Finally, after 5 to 20 years of evolution, a cancerous state may set in, already evoked by Assali* in 1934 ; it is a spino-cellular epithelioma well-studied by Camain*, which invades the inguinal and iliac lymph glands. Its frequency ranks it in the second place among the cancers that afflict Africa in the 1960s.

These particular characteristics make it possible to identify it easily in contrast to other frequent ulcerations to be found in the tropics (syphilis, tuberculosis, leprosy, yaws, mycosis, varices, etc...). On the other hand, it can be mistaken for cancer with mycobacteria or Buruli ulcer observed by Perquis* in Brazzaville in 1966, cases of which multiply since the 1980s in confined African breeding places (Josse*).


The treatment of phagedenic ulcer is often accomplished on many patients by medical assistants in dispensaries that are not adequately provided with medicines, it is a "treatment for the masses". It is essentially directed towards the healing of the patients, even if it is important to re-establish good general health conditions.

 A general anti-infectious treatment, formerly with arsenical substances and then, when they are discovered, with sulphonamides, antibiotics, metronidazole, separately or together, is only efficacious at the very beginning of the evolution of the ulcer. It is, above all, useful in the case of regional or general infectious complications or as an accompaniment to certain surgical gestures. The attempts to perform intra-femoral injections of mercurochrome, then sulphonamides and finally penicillin, in spite of a favourable effect on ulcers in the acute stage, have now lost their interest.

 The local treatment put into operation must, first of all, stop the gangrenous process by deterging the infected wound and eliminating the nauseous membrane; then it must bring about cicatrisation.

 Diverse cleaning procedures; mechanical or chemical, followed one another : red-hot iron and, later, the curette for Le Dantec* and Clarac*; rubbing with a cleaning pad impregnated with sublimate or carbolic acid or, possibly, curettage for Vincent ; exposure to the sun’s rays for Fontoynont and Jourdran* ; mechanical cleaning with pliers and scissors under a jet of warm boiled water for Assali*.

 Bathing in an antiseptic liquid with permanganate or bleach, which facilitates the detachment of the bottom of the ulcer, possibly using pliers. Blondin* and Riou* advocate striking the ulcer "drop by drop" : from a large glass placed at a height of 75 cm boiled water containing an antiseptic falls at the rate of a drop every second during two or three hours. Dakin recommends bleach or permanganate solution. This not very painful and non-aggressive procedure is perfectly adapted for practice in dispensaries where one still finds benches fitted out with receptacles for liquids. Generally, the phagedena is halted in three or four days. Surgical excision, which is possible with recourse to antibiotherapy, is the method that is now resorted to.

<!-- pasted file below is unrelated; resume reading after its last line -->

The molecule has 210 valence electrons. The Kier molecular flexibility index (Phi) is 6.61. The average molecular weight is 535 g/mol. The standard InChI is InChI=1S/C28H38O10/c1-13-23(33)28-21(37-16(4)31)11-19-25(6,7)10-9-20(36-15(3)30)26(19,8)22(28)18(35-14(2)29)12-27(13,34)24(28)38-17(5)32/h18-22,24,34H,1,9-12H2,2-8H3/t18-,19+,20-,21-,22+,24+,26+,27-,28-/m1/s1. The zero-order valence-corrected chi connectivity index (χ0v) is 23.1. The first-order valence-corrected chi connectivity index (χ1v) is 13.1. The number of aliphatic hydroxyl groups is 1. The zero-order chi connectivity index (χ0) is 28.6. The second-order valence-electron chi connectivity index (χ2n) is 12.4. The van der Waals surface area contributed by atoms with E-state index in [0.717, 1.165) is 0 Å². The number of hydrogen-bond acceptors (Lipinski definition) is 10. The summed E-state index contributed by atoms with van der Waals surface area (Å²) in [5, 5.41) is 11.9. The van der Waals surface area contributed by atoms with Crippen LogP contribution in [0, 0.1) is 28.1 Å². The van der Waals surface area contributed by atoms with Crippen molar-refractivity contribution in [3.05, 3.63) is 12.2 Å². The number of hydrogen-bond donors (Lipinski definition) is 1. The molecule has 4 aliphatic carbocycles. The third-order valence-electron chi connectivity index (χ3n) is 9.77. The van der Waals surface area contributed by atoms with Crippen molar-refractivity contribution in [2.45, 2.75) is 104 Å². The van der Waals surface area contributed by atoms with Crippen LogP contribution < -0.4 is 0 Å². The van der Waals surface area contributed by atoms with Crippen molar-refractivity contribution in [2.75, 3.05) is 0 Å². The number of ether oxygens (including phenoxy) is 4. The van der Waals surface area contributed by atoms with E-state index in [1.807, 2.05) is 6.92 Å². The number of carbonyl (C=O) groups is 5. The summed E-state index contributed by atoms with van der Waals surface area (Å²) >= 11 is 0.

A piece of skin taken from the opposite leg and then stitched onto the position of the excised ulcer

 To realise cicatrisation after cleaning the ulcer, most of the antiseptic and healing substances available at the time are used. The advent of sulphonamides and local antibiotics are a real breakthrough. Antibiotic-impregnated dressing gauze causes granulation. When the granulation tissue is sufficient, palpation with silver nitrate or dressing gauze impregnated with local corticosteroids lead to epidermalization.

In the case of large ulcers, dermoepidermal transplants must be resorted to or sometimes transplants of the entire skin pedicle (Nosny*, Marcotorchino*, Mear* and Courson*). Surgical excision followed by a transplant has become the ideal treatment for every chronic ulcer or every recent ulcer that resists treatment.

Complications arise from non-typical surgical techniques adapted to the situation.


The health education of schoolchildren, hygiene, first care treatment and the recourse to simple means are essential :

Walking through the footbath
Walking through the footbath

 Making wounds and cutaneous excoriations on the lower limbs rare by clearing brushwood in villages and around them and also with protective clothing (trousers and shoes). In 1903, Chauvel observes in Algiers that 643 Kabyle conveyors, having phagedenic ulcers when they return from the Madagascar Campaign, had not worn shoes, whereas French soldiers and native skirmishers who were obliged to wear shoes were unaffected.

 The daily systematic inspection of legs in work places, made easier by passing through footbaths at the end of the day, with systematic antiseptic swabbing of the excoriations and the bandaging of the wounds thus revealed.

Swabbing wounds that may be revealed after passing through the footbath

 The combat against the elements that favour the spread of the disease - under-nutrition, anaemia, avitaminosis.

 The prevention of contagion in dispensaries by changing bandaging materials and assuring protection against flies.

Whenever these measures are applied, phagedenic ulcer ceases to be a public health problem.

For further information :

 Assali J. : L’ulcère phagédénique pp. 206-218 dans "Clinique Chirurgicale des Pays Chauds" de BOTREAU-ROUSSEL - 1 vol. Masson et Cie 2d. Paris 1938.
 Bourrel P. et Ferro R.M. : Ulcère phagédénique, pp 602-607 dans "Santé et Médecine en Afrique Tropicale" de Pene P. et Coll. Tome 2, Doin éd. Paris 1980.
 Bourrel P., Huet R., Piquard B. : Aspects de la chirurgie plastique cutanée sous les tropiques- Ann. Chir.Plast., 1975, 20, n° 3-4,pp. 275-283.